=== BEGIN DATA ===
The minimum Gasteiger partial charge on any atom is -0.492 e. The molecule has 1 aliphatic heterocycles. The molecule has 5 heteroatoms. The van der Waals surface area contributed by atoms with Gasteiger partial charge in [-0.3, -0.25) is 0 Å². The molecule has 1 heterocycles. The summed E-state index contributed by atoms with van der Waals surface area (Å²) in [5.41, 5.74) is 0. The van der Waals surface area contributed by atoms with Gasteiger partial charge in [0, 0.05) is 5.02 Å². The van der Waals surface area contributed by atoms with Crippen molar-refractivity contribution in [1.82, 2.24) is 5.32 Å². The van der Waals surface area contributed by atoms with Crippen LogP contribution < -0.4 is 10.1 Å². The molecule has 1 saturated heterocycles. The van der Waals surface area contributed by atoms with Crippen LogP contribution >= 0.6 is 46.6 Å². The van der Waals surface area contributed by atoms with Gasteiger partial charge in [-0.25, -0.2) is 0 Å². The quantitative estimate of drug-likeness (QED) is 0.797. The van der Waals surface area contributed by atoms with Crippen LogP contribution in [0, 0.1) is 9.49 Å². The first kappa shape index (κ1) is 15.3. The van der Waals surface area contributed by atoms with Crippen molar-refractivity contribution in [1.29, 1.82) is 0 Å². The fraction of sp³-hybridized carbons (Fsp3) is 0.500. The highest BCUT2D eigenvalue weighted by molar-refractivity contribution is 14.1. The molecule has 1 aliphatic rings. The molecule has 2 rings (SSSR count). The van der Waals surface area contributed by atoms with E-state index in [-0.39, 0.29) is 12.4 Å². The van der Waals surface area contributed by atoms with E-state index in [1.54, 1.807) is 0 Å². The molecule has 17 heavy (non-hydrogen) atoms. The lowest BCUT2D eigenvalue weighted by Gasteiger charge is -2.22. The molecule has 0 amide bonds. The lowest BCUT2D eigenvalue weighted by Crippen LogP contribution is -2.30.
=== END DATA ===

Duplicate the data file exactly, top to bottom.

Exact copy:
The minimum Gasteiger partial charge on any atom is -0.492 e. The molecule has 1 aliphatic heterocycles. The molecule has 5 heteroatoms. The van der Waals surface area contributed by atoms with Gasteiger partial charge in [-0.3, -0.25) is 0 Å². The molecule has 1 heterocycles. The summed E-state index contributed by atoms with van der Waals surface area (Å²) in [5.41, 5.74) is 0. The van der Waals surface area contributed by atoms with Gasteiger partial charge in [0, 0.05) is 5.02 Å². The van der Waals surface area contributed by atoms with Crippen molar-refractivity contribution in [1.82, 2.24) is 5.32 Å². The van der Waals surface area contributed by atoms with Crippen LogP contribution < -0.4 is 10.1 Å². The molecule has 1 saturated heterocycles. The van der Waals surface area contributed by atoms with Crippen LogP contribution >= 0.6 is 46.6 Å². The van der Waals surface area contributed by atoms with Gasteiger partial charge in [-0.25, -0.2) is 0 Å². The quantitative estimate of drug-likeness (QED) is 0.797. The van der Waals surface area contributed by atoms with Crippen LogP contribution in [0, 0.1) is 9.49 Å². The first kappa shape index (κ1) is 15.3. The van der Waals surface area contributed by atoms with Crippen molar-refractivity contribution in [1.29, 1.82) is 0 Å². The fraction of sp³-hybridized carbons (Fsp3) is 0.500. The highest BCUT2D eigenvalue weighted by molar-refractivity contribution is 14.1. The molecule has 1 aliphatic rings. The molecule has 2 rings (SSSR count). The van der Waals surface area contributed by atoms with E-state index in [-0.39, 0.29) is 12.4 Å². The van der Waals surface area contributed by atoms with E-state index in [1.54, 1.807) is 0 Å². The molecule has 17 heavy (non-hydrogen) atoms. The lowest BCUT2D eigenvalue weighted by Gasteiger charge is -2.22. The molecule has 0 amide bonds. The lowest BCUT2D eigenvalue weighted by Crippen LogP contribution is -2.30.